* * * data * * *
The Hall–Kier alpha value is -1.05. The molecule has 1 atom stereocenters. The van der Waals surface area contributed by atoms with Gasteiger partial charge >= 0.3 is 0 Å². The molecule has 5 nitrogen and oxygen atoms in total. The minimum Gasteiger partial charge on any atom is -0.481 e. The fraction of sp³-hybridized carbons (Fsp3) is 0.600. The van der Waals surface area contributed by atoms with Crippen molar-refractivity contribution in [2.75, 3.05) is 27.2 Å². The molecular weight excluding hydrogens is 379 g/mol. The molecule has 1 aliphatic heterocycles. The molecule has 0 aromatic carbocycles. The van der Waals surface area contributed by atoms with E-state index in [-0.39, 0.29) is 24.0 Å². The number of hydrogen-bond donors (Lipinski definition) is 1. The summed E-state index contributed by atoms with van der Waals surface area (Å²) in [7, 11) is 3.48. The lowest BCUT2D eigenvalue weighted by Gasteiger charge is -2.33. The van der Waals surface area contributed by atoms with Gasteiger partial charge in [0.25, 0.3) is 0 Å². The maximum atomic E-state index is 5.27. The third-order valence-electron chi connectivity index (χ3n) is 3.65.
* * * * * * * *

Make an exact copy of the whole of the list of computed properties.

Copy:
The Hall–Kier alpha value is -1.05. The molecule has 1 atom stereocenters. The van der Waals surface area contributed by atoms with Gasteiger partial charge >= 0.3 is 0 Å². The molecule has 5 nitrogen and oxygen atoms in total. The minimum Gasteiger partial charge on any atom is -0.481 e. The fraction of sp³-hybridized carbons (Fsp3) is 0.600. The van der Waals surface area contributed by atoms with Crippen molar-refractivity contribution in [2.75, 3.05) is 27.2 Å². The molecular weight excluding hydrogens is 379 g/mol. The molecule has 1 aliphatic heterocycles. The molecule has 0 aromatic carbocycles. The van der Waals surface area contributed by atoms with E-state index in [-0.39, 0.29) is 24.0 Å². The number of hydrogen-bond donors (Lipinski definition) is 1. The summed E-state index contributed by atoms with van der Waals surface area (Å²) in [7, 11) is 3.48. The lowest BCUT2D eigenvalue weighted by Gasteiger charge is -2.33. The van der Waals surface area contributed by atoms with Gasteiger partial charge in [0.25, 0.3) is 0 Å². The maximum atomic E-state index is 5.27. The third-order valence-electron chi connectivity index (χ3n) is 3.65.